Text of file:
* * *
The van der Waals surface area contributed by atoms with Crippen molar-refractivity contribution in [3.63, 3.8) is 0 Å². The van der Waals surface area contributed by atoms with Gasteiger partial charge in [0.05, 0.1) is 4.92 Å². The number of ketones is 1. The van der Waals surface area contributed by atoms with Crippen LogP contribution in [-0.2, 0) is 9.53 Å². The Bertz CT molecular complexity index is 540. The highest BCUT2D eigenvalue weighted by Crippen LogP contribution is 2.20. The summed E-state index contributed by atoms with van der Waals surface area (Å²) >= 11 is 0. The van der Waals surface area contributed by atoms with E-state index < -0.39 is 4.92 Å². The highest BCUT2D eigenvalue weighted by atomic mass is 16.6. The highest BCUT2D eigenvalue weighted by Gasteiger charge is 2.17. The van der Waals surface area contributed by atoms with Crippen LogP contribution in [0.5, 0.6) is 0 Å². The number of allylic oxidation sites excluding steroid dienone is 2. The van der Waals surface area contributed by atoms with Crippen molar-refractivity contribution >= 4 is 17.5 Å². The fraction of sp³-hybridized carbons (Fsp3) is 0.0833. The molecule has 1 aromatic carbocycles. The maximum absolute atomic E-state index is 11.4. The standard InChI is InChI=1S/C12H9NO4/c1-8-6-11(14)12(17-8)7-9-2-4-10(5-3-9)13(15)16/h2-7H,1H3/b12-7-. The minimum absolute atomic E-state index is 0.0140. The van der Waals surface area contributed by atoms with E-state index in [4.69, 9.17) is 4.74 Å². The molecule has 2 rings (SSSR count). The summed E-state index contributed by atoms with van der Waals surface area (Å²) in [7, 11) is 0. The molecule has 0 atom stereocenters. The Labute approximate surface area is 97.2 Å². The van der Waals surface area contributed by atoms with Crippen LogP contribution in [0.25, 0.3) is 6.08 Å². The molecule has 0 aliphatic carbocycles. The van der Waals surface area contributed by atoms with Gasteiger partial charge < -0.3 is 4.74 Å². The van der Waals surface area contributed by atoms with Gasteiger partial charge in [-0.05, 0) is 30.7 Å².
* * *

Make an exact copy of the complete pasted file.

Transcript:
The van der Waals surface area contributed by atoms with Crippen molar-refractivity contribution in [3.63, 3.8) is 0 Å². The van der Waals surface area contributed by atoms with Gasteiger partial charge in [0.05, 0.1) is 4.92 Å². The number of ketones is 1. The van der Waals surface area contributed by atoms with Crippen LogP contribution in [-0.2, 0) is 9.53 Å². The Bertz CT molecular complexity index is 540. The highest BCUT2D eigenvalue weighted by Crippen LogP contribution is 2.20. The summed E-state index contributed by atoms with van der Waals surface area (Å²) >= 11 is 0. The van der Waals surface area contributed by atoms with E-state index < -0.39 is 4.92 Å². The highest BCUT2D eigenvalue weighted by atomic mass is 16.6. The highest BCUT2D eigenvalue weighted by Gasteiger charge is 2.17. The van der Waals surface area contributed by atoms with Crippen LogP contribution in [0.5, 0.6) is 0 Å². The number of allylic oxidation sites excluding steroid dienone is 2. The van der Waals surface area contributed by atoms with Crippen molar-refractivity contribution >= 4 is 17.5 Å². The fraction of sp³-hybridized carbons (Fsp3) is 0.0833. The molecule has 1 aromatic carbocycles. The maximum absolute atomic E-state index is 11.4. The standard InChI is InChI=1S/C12H9NO4/c1-8-6-11(14)12(17-8)7-9-2-4-10(5-3-9)13(15)16/h2-7H,1H3/b12-7-. The minimum absolute atomic E-state index is 0.0140. The van der Waals surface area contributed by atoms with E-state index in [4.69, 9.17) is 4.74 Å². The molecule has 2 rings (SSSR count). The summed E-state index contributed by atoms with van der Waals surface area (Å²) in [7, 11) is 0. The molecule has 0 atom stereocenters. The Labute approximate surface area is 97.2 Å². The van der Waals surface area contributed by atoms with Crippen LogP contribution in [0.25, 0.3) is 6.08 Å². The molecule has 0 aliphatic carbocycles. The van der Waals surface area contributed by atoms with Gasteiger partial charge < -0.3 is 4.74 Å². The van der Waals surface area contributed by atoms with Gasteiger partial charge in [-0.05, 0) is 30.7 Å².